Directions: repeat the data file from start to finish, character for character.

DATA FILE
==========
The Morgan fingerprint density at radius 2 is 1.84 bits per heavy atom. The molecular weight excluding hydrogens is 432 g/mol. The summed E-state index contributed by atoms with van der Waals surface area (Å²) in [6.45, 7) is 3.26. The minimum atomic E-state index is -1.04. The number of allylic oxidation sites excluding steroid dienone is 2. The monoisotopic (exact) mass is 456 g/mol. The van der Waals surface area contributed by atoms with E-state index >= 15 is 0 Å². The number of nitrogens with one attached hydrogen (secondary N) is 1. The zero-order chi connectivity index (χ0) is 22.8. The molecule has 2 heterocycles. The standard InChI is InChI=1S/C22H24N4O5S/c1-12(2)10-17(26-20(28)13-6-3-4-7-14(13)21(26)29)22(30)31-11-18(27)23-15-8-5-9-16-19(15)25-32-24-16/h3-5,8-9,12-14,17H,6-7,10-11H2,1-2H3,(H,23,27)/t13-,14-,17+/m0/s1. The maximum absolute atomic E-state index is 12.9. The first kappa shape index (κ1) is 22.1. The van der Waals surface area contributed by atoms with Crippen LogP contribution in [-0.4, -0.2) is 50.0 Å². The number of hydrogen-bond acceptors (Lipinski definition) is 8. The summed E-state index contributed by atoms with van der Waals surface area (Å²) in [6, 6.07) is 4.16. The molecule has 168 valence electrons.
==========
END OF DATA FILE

The Morgan fingerprint density at radius 2 is 1.84 bits per heavy atom. The molecular weight excluding hydrogens is 432 g/mol. The summed E-state index contributed by atoms with van der Waals surface area (Å²) in [6.45, 7) is 3.26. The minimum atomic E-state index is -1.04. The number of allylic oxidation sites excluding steroid dienone is 2. The monoisotopic (exact) mass is 456 g/mol. The van der Waals surface area contributed by atoms with E-state index >= 15 is 0 Å². The number of nitrogens with one attached hydrogen (secondary N) is 1. The zero-order chi connectivity index (χ0) is 22.8. The molecule has 2 heterocycles. The standard InChI is InChI=1S/C22H24N4O5S/c1-12(2)10-17(26-20(28)13-6-3-4-7-14(13)21(26)29)22(30)31-11-18(27)23-15-8-5-9-16-19(15)25-32-24-16/h3-5,8-9,12-14,17H,6-7,10-11H2,1-2H3,(H,23,27)/t13-,14-,17+/m0/s1. The maximum absolute atomic E-state index is 12.9. The first kappa shape index (κ1) is 22.1. The van der Waals surface area contributed by atoms with Crippen LogP contribution in [-0.4, -0.2) is 50.0 Å². The number of hydrogen-bond acceptors (Lipinski definition) is 8. The summed E-state index contributed by atoms with van der Waals surface area (Å²) in [6, 6.07) is 4.16. The molecule has 168 valence electrons.